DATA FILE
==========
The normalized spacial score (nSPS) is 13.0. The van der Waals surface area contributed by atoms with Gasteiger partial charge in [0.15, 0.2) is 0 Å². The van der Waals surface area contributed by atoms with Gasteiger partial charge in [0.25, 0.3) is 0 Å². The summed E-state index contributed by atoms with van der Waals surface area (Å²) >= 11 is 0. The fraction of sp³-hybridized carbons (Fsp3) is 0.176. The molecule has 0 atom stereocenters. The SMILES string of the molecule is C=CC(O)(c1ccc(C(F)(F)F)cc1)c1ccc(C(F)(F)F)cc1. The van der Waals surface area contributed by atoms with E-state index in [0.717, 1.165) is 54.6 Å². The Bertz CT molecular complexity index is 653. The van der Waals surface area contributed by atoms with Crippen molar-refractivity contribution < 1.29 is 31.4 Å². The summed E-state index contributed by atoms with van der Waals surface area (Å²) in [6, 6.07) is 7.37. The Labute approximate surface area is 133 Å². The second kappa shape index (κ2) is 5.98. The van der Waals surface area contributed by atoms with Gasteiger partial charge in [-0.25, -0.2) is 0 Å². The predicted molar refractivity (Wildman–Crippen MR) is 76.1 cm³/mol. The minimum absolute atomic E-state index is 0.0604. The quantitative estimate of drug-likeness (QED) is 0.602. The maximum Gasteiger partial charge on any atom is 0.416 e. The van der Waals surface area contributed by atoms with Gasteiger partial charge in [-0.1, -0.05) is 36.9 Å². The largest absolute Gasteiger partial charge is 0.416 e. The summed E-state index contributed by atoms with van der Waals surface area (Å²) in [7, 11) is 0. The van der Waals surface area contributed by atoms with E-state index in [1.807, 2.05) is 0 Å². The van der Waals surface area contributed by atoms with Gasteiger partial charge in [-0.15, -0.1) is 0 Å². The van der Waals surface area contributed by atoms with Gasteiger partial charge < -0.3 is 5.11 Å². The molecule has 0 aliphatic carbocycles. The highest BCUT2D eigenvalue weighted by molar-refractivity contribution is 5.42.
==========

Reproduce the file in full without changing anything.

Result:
The normalized spacial score (nSPS) is 13.0. The van der Waals surface area contributed by atoms with Gasteiger partial charge in [0.15, 0.2) is 0 Å². The van der Waals surface area contributed by atoms with Gasteiger partial charge in [0.25, 0.3) is 0 Å². The summed E-state index contributed by atoms with van der Waals surface area (Å²) >= 11 is 0. The fraction of sp³-hybridized carbons (Fsp3) is 0.176. The molecule has 0 atom stereocenters. The SMILES string of the molecule is C=CC(O)(c1ccc(C(F)(F)F)cc1)c1ccc(C(F)(F)F)cc1. The van der Waals surface area contributed by atoms with E-state index in [0.717, 1.165) is 54.6 Å². The Bertz CT molecular complexity index is 653. The van der Waals surface area contributed by atoms with Crippen molar-refractivity contribution < 1.29 is 31.4 Å². The summed E-state index contributed by atoms with van der Waals surface area (Å²) in [6, 6.07) is 7.37. The Labute approximate surface area is 133 Å². The second kappa shape index (κ2) is 5.98. The van der Waals surface area contributed by atoms with Gasteiger partial charge in [-0.25, -0.2) is 0 Å². The predicted molar refractivity (Wildman–Crippen MR) is 76.1 cm³/mol. The minimum absolute atomic E-state index is 0.0604. The quantitative estimate of drug-likeness (QED) is 0.602. The maximum Gasteiger partial charge on any atom is 0.416 e. The van der Waals surface area contributed by atoms with Gasteiger partial charge in [-0.1, -0.05) is 36.9 Å². The largest absolute Gasteiger partial charge is 0.416 e. The summed E-state index contributed by atoms with van der Waals surface area (Å²) in [7, 11) is 0. The van der Waals surface area contributed by atoms with E-state index in [1.807, 2.05) is 0 Å². The van der Waals surface area contributed by atoms with Gasteiger partial charge in [-0.15, -0.1) is 0 Å². The van der Waals surface area contributed by atoms with Gasteiger partial charge < -0.3 is 5.11 Å². The molecule has 0 aliphatic carbocycles. The highest BCUT2D eigenvalue weighted by molar-refractivity contribution is 5.42.